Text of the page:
© Reuters. Declining Digital Ad Spend Prompts Publishers to Pursue Alternatives
The digital advertising industry is, like many others, struggling to navigate worsening economic waters. Whether caused by creeping inflation, supply chain issues, fears relating to interest rates or all of the above, the sector’s mood music is at best ominous. Amid shrinking ad budgets and deteriorating consumer confidence, it’s unsurprising that many businesses and publishers are taking stock and considering a new way of doing business.
Recent comments by the CEO of Snap (NYSE:), parent company of social media platform Snapchat, highlighted the difficulties faced by publishers who rely on digital ad spend. Evan Spiegel’s sentiments that “the macro environment has deteriorated further and faster than we anticipated” have clearly spooked investors, with social media shares quickly tumbling in the aftermath.
Assuming Spiegel’s gloomy prognosis holds true, what alternatives might help to shore up the lost revenue?
Gather Online: A New Monetization Model
Web3 platform Gather believes it has a solution. Earlier this year, the blockchain-based venture launched Gather Online, a digital monetization tool geared towards publishers and businesses keen to offer an ad-free browsing experience without losing money.
Ostensibly, Gather Online aggregates internet users’ idle processing power – with their permission – and distributes it to enterprises for cloud computing, as well as to developers for the purpose of cryptocurrency mining. As a result, website owners are able to generate revenue that would otherwise come from advertisers; site visitors get to have a more enjoyable browsing experience; and businesses and developers gain access to affordable, reliable processing power.
As the protocol’s hardware layer, Gather Online is just one part of the venture’s vast ecosystem, which is rounded out by both a protocol layer (Gather Network) and an application layer (Gather Cloud).
Gather’s innovative data monetization model means that income is derived according to the number of visitors to a website, and how much time they spend there, rather than the number of ads displayed. Visitors can also be rewarded through a loyalty program, incentivizing browsers to spend more time interacting with a website or application.
Soon after launching, Gather onboarded popular MENA-based video on demand platform Shoof Max, bringing its 9 million viewers into the ambit of Gather Online. Unlike YouTube, Shoof Max doesn’t wish to pester users with a constant barrage of irrelevant ads; instead, their implementation of Gather Online will ensure a smooth UX while distributing users’ idle processing power to enterprises and devs.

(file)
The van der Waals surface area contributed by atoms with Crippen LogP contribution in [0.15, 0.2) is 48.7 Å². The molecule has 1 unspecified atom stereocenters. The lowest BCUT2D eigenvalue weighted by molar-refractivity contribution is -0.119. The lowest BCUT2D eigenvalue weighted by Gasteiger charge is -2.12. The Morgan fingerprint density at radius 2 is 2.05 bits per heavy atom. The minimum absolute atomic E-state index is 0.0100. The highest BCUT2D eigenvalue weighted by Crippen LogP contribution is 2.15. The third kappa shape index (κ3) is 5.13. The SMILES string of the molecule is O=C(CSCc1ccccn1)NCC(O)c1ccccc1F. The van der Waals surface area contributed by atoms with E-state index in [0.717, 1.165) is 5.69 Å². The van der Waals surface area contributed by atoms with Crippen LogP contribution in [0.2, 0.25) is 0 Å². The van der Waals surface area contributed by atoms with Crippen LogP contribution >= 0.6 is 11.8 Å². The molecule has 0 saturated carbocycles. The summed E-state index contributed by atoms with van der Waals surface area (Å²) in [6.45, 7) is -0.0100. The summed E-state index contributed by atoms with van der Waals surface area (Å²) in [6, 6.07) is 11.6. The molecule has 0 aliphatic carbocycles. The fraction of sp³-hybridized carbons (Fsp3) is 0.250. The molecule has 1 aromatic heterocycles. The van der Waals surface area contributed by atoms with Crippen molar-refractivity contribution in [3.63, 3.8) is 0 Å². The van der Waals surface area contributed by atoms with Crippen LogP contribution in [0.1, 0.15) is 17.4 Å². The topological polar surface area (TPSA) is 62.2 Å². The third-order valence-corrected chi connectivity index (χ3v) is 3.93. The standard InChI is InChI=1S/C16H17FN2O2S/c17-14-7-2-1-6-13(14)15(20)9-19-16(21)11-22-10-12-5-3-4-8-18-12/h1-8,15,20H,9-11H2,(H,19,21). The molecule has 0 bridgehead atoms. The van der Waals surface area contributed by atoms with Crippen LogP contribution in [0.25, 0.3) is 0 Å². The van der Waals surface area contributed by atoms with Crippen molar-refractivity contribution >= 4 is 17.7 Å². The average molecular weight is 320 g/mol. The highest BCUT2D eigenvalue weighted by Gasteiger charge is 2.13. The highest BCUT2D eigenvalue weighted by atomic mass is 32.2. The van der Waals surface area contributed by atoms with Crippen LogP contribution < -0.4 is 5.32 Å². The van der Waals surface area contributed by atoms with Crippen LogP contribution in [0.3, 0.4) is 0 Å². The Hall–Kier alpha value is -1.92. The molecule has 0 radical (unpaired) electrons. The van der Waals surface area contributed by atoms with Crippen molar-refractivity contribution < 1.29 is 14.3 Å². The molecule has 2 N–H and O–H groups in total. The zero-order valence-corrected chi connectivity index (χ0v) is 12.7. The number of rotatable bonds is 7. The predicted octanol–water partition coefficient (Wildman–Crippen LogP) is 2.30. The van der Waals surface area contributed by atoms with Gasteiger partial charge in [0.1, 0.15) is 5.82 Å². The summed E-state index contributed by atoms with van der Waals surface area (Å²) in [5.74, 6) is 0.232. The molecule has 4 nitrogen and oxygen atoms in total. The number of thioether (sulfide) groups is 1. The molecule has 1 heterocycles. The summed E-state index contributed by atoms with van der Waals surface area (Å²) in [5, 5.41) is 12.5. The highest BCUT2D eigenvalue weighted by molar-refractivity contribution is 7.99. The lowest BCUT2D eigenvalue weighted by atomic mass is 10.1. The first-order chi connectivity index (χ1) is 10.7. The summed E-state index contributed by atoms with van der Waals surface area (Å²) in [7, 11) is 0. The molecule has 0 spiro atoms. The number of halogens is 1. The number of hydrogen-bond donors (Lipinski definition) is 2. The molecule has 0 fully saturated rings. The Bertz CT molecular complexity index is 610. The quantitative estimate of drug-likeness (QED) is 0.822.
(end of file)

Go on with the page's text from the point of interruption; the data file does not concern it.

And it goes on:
Gather CEO Reggie Jerath heralded the deal and reasserted the company’s commitment to “eliminating the unwanted dependency to online ad revenues for websites and applications all over the world.” Shoof Max General Manager Bashar Douba, meanwhile, heralded the “tremendous potential” of Gather as it seeks to “explore the full spectrum of the platform’s capabilities in optimizing and driving value from our users’ viewing experience.”
Bookstr is another digital media company that has turned to Gather since the launch of its monetization tool. The New York-based firm, which provides editorial and creative content for the book-loving community, is integrating Gather Online to reward users for the time spent on their website and open up a revenue stream that is not dependent on squeezed ad budgets.
While it is difficult to predict the trends that will define the digital advertising space in two years, let alone five or ten, Gather’s proposition is clearly resonating with those who have become disillusioned with the existing monetization model. Shoof Max and Bookstr are two of over 1000 clients using Gather Online at the time of writing.
Tapping into end users’ processing power with their express permission, as a trade-off for serving up an ad-free browsing experience, is a bold idea but one that represents a unique financial solution amid an increasingly cheerless economic picture.
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